The Social Security privatization debate

While Americans anxiously await the 45th President’s plans regarding the reform of Social Security
and other important programs for seniors, many are looking to Trump’s advisors, cabinet members, and Congressional leaders to speculate.

This speculation has lead to resurgence in discussion about a privatized retirement saving option — an option first proposed under George W. Bush in 2005. Trump’s Social Security advisor, Tom Leppert, director of the White House Office of Budget and Management, Representative Mick Mulvaney, and Vice President, Mike Pence, have all been vocal supporters of not only trimming spending in this area, but switching to a private saving system.

But what would switching to a privatized retirement savings system entail? And how does it compare to the traditional Social Security system we’ve been paying into all our lives?

Here are some of the biggest arguments for and against switching to a privatized Social Security system:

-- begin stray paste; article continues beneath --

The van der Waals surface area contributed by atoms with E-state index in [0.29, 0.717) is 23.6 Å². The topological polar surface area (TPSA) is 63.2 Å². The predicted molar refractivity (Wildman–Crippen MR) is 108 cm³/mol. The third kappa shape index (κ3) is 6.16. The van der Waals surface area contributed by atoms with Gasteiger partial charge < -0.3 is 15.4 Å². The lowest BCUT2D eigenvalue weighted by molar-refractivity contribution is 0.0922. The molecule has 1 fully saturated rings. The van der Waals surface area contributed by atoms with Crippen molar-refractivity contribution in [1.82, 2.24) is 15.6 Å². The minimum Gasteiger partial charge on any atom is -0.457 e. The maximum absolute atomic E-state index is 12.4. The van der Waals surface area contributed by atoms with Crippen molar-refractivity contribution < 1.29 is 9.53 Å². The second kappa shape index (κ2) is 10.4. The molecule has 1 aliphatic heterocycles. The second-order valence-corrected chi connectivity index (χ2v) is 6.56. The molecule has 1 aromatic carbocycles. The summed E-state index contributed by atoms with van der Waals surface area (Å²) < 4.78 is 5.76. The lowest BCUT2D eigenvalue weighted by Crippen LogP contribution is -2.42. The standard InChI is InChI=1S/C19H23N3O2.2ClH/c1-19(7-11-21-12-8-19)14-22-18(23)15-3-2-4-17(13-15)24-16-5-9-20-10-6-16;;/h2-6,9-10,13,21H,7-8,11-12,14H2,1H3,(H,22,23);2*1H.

FOR: The Social Security system is failing and a replacement must be found immediately.

No matter where your political affiliation lies, we can all agree Social Security is headed for tough times if nothing is done to strengthen the solvency of this program. If no changes are made to our current system, the Social Security Board of Trustees has placed insolvency as soon as 2034. At that time, the Social Security Administration will only be able to pay an estimated 75% of scheduled benefits to retirees — and for those relying wholly on Social Security income to get by, a 25% cut to benefits is more than they can handle.

AGAINST: Social Security is NOT failing. We need to look toward making adjustments to preserve solvency — not discarding a program we know works.